Remember the Removal Bike Riders Complete 950-Mile Journey

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Riders celebrate at return ceremony.

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After bicycling more than 950 miles, 19 Cherokees rolled into Tahlequah Thursday afternoon to complete the 2014 Remember the Removal Bike Ride.

Thirteen Cherokee Nation students and six Eastern Band of Cherokee Indians traveled across seven states to retrace the northern route of the Trail of Tears and remember their Cherokee ancestors who were forced to make the trek on foot 175 years ago.

“We celebrate a group of exceptional young Cherokee citizens, as their journey across seven states led them back home to Oklahoma,” said Cherokee Nation Principal Chief Bill John Baker. “People who witness the riders rolling through their communities along the trek often ask why our teens are doing this, and the answer is always the same. It is to remember: remember our ancestors, remember their hardships 175 years ago and, most importantly, remember their courage and resilience.”

The group, ranging in age from 15 to 53, started in New Echota, Georgia, on June 1 and traveled across Tennessee, Kentucky, Illinois, Missouri and Arkansas to arrive on the Cherokee Nation Courthouse Square in Tahlequah. They were awarded medals by Chief Baker, Deputy Chief S. Joe Crittenden and Miss Cherokee Julie Thornton, and welcomed home by Cherokee leaders, family members and friends.

"I'm proud of myself and everyone else for making it,” said Cherokee citizen Chance Rudolph, 18, of Claremore. "We did this ride in honor of our ancestors, to retrace their steps and learn the history of our people, who had the strength to carry on. Just as they did, we've all pushed ourselves hard to get here."

The riders visited various gravesites and historic landmarks significant to the history of the Trail of Tears, including Blythe Ferry in Tennessee, which was the last piece of Cherokee homeland the ancestors stood on before beginning the trek to Indian Territory. Riders also visited Mantle Rock in Kentucky, which provided shelter to the ancestors as they waited for the Ohio River to thaw in order to cross safely. They stopped to pray at Shellsford Cemetery in Tennessee, where Cherokees who died on the route are buried.

The Cherokee Nation started the ride 30 years ago, in 1984, as a leadership program and so that Cherokee youth would never forget the hardships of their Cherokee ancestors. Of the estimated 16,000 forced to make the journey to Indian Territory, approximately 4,000 died due to exposure, starvation and disease.

"The end of this journey is bittersweet,” said Pat Watkins, 53, a member of the Eastern Band of Cherokee Indians. “I've come to know and love everyone on this ride, and I'm going to miss them. I hear people say it all the time, but this ride has given me the inner strength and clarity of situations to head into the next phase of my life. I've come through this, so I know I can get through anything."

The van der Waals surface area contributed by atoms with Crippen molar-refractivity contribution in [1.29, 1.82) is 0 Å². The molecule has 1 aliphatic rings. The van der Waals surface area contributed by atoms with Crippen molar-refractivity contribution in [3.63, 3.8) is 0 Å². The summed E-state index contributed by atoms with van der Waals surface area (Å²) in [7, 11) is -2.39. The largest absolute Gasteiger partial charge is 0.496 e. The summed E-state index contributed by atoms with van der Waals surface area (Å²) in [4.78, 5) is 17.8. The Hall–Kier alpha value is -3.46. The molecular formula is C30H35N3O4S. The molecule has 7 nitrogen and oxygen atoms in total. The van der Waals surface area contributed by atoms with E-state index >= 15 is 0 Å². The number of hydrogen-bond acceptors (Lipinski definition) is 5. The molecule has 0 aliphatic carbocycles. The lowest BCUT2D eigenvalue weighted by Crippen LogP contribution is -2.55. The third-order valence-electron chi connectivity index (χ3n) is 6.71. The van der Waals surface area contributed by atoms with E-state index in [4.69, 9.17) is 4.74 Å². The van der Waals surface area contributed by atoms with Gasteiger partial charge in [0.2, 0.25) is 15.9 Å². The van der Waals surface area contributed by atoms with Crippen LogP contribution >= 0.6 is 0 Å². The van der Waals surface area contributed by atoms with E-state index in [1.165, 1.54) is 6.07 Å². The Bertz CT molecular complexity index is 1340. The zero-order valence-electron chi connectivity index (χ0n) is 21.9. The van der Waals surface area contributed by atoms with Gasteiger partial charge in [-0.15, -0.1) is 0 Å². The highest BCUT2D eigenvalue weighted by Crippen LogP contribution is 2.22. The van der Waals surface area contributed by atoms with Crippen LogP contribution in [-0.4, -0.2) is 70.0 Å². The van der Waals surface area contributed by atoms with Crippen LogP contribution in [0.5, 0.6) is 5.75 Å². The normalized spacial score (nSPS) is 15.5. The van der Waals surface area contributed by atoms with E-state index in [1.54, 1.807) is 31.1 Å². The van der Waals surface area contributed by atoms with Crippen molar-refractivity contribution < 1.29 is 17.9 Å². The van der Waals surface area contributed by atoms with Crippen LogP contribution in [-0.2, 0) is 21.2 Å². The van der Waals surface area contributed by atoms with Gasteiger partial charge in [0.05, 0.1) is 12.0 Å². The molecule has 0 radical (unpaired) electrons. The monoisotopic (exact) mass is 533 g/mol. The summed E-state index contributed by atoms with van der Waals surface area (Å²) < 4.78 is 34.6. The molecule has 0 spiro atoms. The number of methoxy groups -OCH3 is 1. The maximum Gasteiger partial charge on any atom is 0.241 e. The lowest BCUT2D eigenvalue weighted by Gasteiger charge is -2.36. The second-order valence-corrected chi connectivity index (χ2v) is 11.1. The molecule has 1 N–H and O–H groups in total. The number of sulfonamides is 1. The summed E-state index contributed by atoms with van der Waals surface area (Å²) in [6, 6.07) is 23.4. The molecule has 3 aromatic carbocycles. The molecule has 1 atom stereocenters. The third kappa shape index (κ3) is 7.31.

The 2014 Remember the Removal Bike Ride is chronicled on

The 2014 Remember the Removal riders include the following:

Cherokee Nation
Adriana Collins, 21, Claremore
Cassie Moore, 24, Tahlequah
Chance Rudolph, 18, Claremore
Charli Barnoskie, 25, Tahlequah
Elizabeth Burns, 18, Claremore
Jamekah Rios, 17, Stilwell
Jacob Chavez, 17, Tahlequah
Jordan McLaren, 18, Tahlequah
Kassidy “Tye” Carnes, 17, Tahlequah
Keeley Godwin, 22, Tahlequah
Madison Taylor, 18, Claremore
Noah Collins, 19, Claremore
Zane Scullawl, 18, Collinsville

Eastern Band of Cherokee Indians
Katrina Sneed, 15, Cherokee, North Carolina
Kelsey Owle, 25, Cherokee, North Carolina
Patricia Watkins, 53, Cherokee, North Carolina
Richie Sneed, 46, Cherokee, North Carolina
Russell Bigmeat, 18, Cherokee, North Carolina
Ty Bushyhead Boyd, 29, Cherokee, North Carolina


Photo Cutline: (L to R) Pat Watkins, Elizabeth Burns, Jamekah Rios, Katie Sneed, Tye Carnes, Chance Rudolph, Zane Scullawl, Adriana Collins, Keeley Godwin, Cassie Moore, Charli Barnoskie, Ty Bushyhead Boyd, Russell Bigmeat, Madison Taylor, Noah Collins, Richie Sneed, Jordan McLaren, Kelsey Owle, Jacob Chavez and Ride Coordinator Joseph Erb at the Oklahoma State line.

Photo Cutline: Cherokee Nation Principal Chief Bill John Baker addresses the riders of the Remember the Removal Bike Ride during their return ceremony, Thursday.

Photo Cutline: (L to R) Remember the Removal bike riders Elizabeth Burns, of Cherokee Nation, and Patricia Watkins, of Eastern Band of Cherokee Indians, embrace each other after completing the 950-mile journey to Tahlequah.

About Cherokee Nation
The Cherokee Nation is the federally recognized government of the Cherokee people and has inherent sovereign status recognized by treaty and law. The seat of tribal government is the W.W. Keeler Complex near Tahlequah, Okla., the capital of the Cherokee Nation. With more than 300,000 citizens, 9,000 employees and a variety of tribal enterprises ranging from aerospace and defense contracts to entertainment venues, Cherokee Nation is one of the largest employers in northeastern Oklahoma and the largest tribal nation in the United States.

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Julie Hubbard
Cherokee Nation
+1 (918) 207-3896
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